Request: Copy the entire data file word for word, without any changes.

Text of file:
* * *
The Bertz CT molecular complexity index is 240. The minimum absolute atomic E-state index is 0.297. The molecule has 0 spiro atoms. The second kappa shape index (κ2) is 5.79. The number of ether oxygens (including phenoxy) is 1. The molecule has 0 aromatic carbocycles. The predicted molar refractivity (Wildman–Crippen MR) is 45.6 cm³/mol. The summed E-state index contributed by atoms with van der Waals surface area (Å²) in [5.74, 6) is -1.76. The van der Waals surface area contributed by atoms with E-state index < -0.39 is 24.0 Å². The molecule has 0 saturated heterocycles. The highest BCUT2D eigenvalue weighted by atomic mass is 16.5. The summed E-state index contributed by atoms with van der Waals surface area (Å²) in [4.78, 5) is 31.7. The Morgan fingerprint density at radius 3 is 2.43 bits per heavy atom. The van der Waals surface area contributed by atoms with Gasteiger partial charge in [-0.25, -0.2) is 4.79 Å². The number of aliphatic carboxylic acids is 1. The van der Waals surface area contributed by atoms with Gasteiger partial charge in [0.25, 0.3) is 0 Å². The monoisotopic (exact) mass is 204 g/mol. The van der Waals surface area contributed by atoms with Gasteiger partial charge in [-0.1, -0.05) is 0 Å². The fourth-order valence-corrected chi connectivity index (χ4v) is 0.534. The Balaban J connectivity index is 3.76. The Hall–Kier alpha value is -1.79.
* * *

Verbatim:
The Bertz CT molecular complexity index is 240. The minimum absolute atomic E-state index is 0.297. The molecule has 0 spiro atoms. The second kappa shape index (κ2) is 5.79. The number of ether oxygens (including phenoxy) is 1. The molecule has 0 aromatic carbocycles. The predicted molar refractivity (Wildman–Crippen MR) is 45.6 cm³/mol. The summed E-state index contributed by atoms with van der Waals surface area (Å²) in [5.74, 6) is -1.76. The van der Waals surface area contributed by atoms with E-state index < -0.39 is 24.0 Å². The molecule has 0 saturated heterocycles. The highest BCUT2D eigenvalue weighted by atomic mass is 16.5. The summed E-state index contributed by atoms with van der Waals surface area (Å²) in [4.78, 5) is 31.7. The Morgan fingerprint density at radius 3 is 2.43 bits per heavy atom. The van der Waals surface area contributed by atoms with Gasteiger partial charge in [-0.25, -0.2) is 4.79 Å². The number of aliphatic carboxylic acids is 1. The van der Waals surface area contributed by atoms with Gasteiger partial charge in [0.25, 0.3) is 0 Å². The monoisotopic (exact) mass is 204 g/mol. The van der Waals surface area contributed by atoms with Gasteiger partial charge in [-0.1, -0.05) is 0 Å². The fourth-order valence-corrected chi connectivity index (χ4v) is 0.534. The Balaban J connectivity index is 3.76. The Hall–Kier alpha value is -1.79.